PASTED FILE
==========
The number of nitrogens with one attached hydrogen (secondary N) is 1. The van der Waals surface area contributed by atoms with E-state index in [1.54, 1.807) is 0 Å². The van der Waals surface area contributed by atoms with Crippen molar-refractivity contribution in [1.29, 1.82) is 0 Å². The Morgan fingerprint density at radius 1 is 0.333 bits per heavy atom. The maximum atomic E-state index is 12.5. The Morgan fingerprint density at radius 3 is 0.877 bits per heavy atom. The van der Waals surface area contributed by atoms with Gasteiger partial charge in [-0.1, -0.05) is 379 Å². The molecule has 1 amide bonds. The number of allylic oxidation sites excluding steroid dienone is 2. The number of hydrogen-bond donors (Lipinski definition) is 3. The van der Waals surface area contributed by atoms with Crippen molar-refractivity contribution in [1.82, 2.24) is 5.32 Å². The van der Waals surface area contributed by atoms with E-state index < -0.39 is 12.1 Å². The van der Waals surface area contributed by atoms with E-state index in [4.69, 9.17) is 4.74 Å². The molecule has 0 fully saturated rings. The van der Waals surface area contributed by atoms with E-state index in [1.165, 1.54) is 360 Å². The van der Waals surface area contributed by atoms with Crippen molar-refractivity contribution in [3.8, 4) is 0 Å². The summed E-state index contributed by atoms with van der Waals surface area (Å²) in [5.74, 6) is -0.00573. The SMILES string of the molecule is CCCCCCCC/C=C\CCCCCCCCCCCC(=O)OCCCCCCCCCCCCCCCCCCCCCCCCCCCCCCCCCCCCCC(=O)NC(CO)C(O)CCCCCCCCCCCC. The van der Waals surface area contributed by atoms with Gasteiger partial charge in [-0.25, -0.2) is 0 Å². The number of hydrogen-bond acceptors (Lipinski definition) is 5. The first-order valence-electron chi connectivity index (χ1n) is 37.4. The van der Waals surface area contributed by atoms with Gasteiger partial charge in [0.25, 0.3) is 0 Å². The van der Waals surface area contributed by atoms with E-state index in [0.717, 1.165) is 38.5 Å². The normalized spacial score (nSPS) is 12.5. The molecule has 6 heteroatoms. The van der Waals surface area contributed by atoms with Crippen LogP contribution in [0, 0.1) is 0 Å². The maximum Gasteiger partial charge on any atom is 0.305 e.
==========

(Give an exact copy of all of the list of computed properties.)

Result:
The number of nitrogens with one attached hydrogen (secondary N) is 1. The van der Waals surface area contributed by atoms with E-state index in [1.54, 1.807) is 0 Å². The van der Waals surface area contributed by atoms with Crippen molar-refractivity contribution in [1.29, 1.82) is 0 Å². The Morgan fingerprint density at radius 1 is 0.333 bits per heavy atom. The maximum atomic E-state index is 12.5. The Morgan fingerprint density at radius 3 is 0.877 bits per heavy atom. The van der Waals surface area contributed by atoms with Gasteiger partial charge in [-0.1, -0.05) is 379 Å². The molecule has 1 amide bonds. The number of allylic oxidation sites excluding steroid dienone is 2. The number of hydrogen-bond donors (Lipinski definition) is 3. The van der Waals surface area contributed by atoms with Crippen molar-refractivity contribution in [1.82, 2.24) is 5.32 Å². The van der Waals surface area contributed by atoms with E-state index < -0.39 is 12.1 Å². The van der Waals surface area contributed by atoms with E-state index in [4.69, 9.17) is 4.74 Å². The molecule has 0 fully saturated rings. The van der Waals surface area contributed by atoms with E-state index in [1.165, 1.54) is 360 Å². The van der Waals surface area contributed by atoms with Crippen molar-refractivity contribution in [3.8, 4) is 0 Å². The summed E-state index contributed by atoms with van der Waals surface area (Å²) in [5.74, 6) is -0.00573. The SMILES string of the molecule is CCCCCCCC/C=C\CCCCCCCCCCCC(=O)OCCCCCCCCCCCCCCCCCCCCCCCCCCCCCCCCCCCCCC(=O)NC(CO)C(O)CCCCCCCCCCCC. The van der Waals surface area contributed by atoms with Gasteiger partial charge in [-0.25, -0.2) is 0 Å². The number of hydrogen-bond acceptors (Lipinski definition) is 5. The first-order valence-electron chi connectivity index (χ1n) is 37.4. The van der Waals surface area contributed by atoms with Gasteiger partial charge in [0.25, 0.3) is 0 Å². The van der Waals surface area contributed by atoms with E-state index in [0.717, 1.165) is 38.5 Å². The normalized spacial score (nSPS) is 12.5. The molecule has 6 heteroatoms. The van der Waals surface area contributed by atoms with Crippen LogP contribution in [0, 0.1) is 0 Å². The maximum Gasteiger partial charge on any atom is 0.305 e.